Between February 3, 1977 and June 1, 1978, twenty Soviet citizens active in the defense of human rights in five different Republics were arrested and imprisoned; two others, traveling abroad on Soviet passports, were stripped of their citizenship and denied the right to return to the USSR. All are members of the Public Groups to Promote Observance of the Helsinki Agreement in the USSR (the Soviet Helsinki Watch) or, in the case of two men, of its subsidiary Working Commission to Investi­gate the Abuse of Psychiatry for Political Purposes. The twenty-one men and one woman are being punished under a variety of different criminal charges. Their "crime," however, is identical: political dissent, ex­pressed in the non-violent, open effort to spur Soviet authorities to implement the human rights and humanitarian undertakings of the August 1975 Final Act of the Conference on Security and Cooperation in Europe (the Helsinki Accord.) The following study by the staff of the U. S. Commission on . Security and Cooperation in Europe examines the workings of Soviet law and criminal procedure as applied in these cases of political dissent. It discusses the guarantees of Soviet law, including international covenants ratified by the USSR, against arbitrary arrest and unfair trial and compares those to the practices used against the Helsinki Watchers. From the study it is evident that those guarantees -- both substantive and procedural -- have been repeatedly violated in the persecution and prosecution of the twenty-two human rights activists. The violations uncovered range from improper conduct of pre-arrest house searches through illegally prolonged pre-trial detention to unlawful denial of the rights of the defense at the trial. This pattern of official conduct toward free, but dissenting political expression is not new in the Soviet Union. In the treatment of the Soviet Helsinki Watch, however, it has been systematic and can be termed, without question, a gross and intentional violation of both the pledges in the Final Act and the safeguards promised by the Soviet Constitution, Criminal Codes and Codes of Criminal Procedure.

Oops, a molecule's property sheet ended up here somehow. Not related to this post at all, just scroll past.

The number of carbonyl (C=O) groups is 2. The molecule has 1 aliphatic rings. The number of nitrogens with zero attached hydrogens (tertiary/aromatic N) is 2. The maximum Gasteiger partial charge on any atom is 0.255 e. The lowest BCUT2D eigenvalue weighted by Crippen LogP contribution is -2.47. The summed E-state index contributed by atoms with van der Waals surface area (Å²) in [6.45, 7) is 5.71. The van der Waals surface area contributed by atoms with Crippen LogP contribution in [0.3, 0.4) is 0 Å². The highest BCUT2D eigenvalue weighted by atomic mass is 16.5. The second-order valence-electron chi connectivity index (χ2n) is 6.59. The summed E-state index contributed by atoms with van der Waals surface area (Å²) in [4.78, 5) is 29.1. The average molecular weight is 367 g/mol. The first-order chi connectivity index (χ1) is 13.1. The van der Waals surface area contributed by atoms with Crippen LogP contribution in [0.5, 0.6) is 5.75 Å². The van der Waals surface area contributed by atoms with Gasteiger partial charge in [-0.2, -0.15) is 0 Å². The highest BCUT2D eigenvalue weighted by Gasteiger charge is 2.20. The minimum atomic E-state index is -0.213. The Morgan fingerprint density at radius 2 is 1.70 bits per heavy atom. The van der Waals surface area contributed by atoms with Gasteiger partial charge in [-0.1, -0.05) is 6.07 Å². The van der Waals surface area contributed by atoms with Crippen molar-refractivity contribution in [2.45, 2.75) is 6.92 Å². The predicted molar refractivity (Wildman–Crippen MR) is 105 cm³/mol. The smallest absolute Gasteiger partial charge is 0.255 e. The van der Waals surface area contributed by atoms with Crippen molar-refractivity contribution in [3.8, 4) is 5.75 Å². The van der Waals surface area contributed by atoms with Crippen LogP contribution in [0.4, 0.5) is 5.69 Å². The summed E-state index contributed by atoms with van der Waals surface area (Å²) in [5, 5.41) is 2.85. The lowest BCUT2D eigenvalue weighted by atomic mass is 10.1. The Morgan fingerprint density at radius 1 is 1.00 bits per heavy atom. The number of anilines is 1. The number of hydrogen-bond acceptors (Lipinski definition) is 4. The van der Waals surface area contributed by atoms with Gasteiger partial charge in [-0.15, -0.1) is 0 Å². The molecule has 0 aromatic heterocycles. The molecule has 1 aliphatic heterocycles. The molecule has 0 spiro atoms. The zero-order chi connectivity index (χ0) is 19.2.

• Podcast: Seeking Justice in Serbia

    Twenty years after U.S. citizens Ylli, Agron, and Mehmet Bytyqi were brutally murdered in Serbia in the aftermath of the 1999 conflict in Kosovo, their brother Ilir documents his family’s fight for justice in the face of inaction by Serbian authorities. Ilir is joined by family lawyer Praveen Madhiraju and Helsinki Commission senior policy advisor Robert Hand. "Helsinki on the Hill" is series of conversations hosted by the U.S. Helsinki Commission on human rights and comprehensive security in Europe and beyond. The Helsinki Commission, formally known as the Commission on Security and Cooperation in Europe, promotes human rights, military security, and economic cooperation in 57 countries in Europe, Eurasia, and North America. Transcript | Episode 2: Seeking Justice in Serbia | Helsinki on the Hill